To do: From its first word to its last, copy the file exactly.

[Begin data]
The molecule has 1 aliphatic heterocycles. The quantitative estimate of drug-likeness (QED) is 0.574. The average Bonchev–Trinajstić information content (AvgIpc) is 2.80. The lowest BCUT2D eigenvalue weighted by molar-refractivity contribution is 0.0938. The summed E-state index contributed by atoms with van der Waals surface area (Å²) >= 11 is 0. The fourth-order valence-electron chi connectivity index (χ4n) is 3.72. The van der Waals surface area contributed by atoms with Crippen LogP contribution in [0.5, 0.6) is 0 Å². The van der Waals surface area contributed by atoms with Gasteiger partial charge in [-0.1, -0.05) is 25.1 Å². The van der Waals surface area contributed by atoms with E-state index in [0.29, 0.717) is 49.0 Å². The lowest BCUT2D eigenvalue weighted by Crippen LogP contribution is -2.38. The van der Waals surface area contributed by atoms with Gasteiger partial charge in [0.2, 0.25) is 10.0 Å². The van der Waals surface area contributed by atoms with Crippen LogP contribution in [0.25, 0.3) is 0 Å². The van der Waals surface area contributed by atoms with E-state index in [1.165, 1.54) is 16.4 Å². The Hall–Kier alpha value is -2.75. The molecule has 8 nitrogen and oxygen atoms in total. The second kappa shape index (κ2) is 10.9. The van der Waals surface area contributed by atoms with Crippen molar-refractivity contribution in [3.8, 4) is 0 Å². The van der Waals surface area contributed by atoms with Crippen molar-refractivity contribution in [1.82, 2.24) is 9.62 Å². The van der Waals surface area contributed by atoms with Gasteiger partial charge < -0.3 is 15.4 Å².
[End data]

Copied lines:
The molecule has 1 aliphatic heterocycles. The quantitative estimate of drug-likeness (QED) is 0.574. The average Bonchev–Trinajstić information content (AvgIpc) is 2.80. The lowest BCUT2D eigenvalue weighted by molar-refractivity contribution is 0.0938. The summed E-state index contributed by atoms with van der Waals surface area (Å²) >= 11 is 0. The fourth-order valence-electron chi connectivity index (χ4n) is 3.72. The van der Waals surface area contributed by atoms with Crippen LogP contribution in [0.5, 0.6) is 0 Å². The van der Waals surface area contributed by atoms with Gasteiger partial charge in [-0.1, -0.05) is 25.1 Å². The van der Waals surface area contributed by atoms with E-state index in [0.29, 0.717) is 49.0 Å². The lowest BCUT2D eigenvalue weighted by Crippen LogP contribution is -2.38. The van der Waals surface area contributed by atoms with Gasteiger partial charge in [0.2, 0.25) is 10.0 Å². The van der Waals surface area contributed by atoms with Crippen LogP contribution in [0.25, 0.3) is 0 Å². The van der Waals surface area contributed by atoms with E-state index in [1.165, 1.54) is 16.4 Å². The Hall–Kier alpha value is -2.75. The molecule has 8 nitrogen and oxygen atoms in total. The second kappa shape index (κ2) is 10.9. The van der Waals surface area contributed by atoms with Crippen molar-refractivity contribution in [3.8, 4) is 0 Å². The van der Waals surface area contributed by atoms with Crippen molar-refractivity contribution in [1.82, 2.24) is 9.62 Å². The van der Waals surface area contributed by atoms with Gasteiger partial charge < -0.3 is 15.4 Å².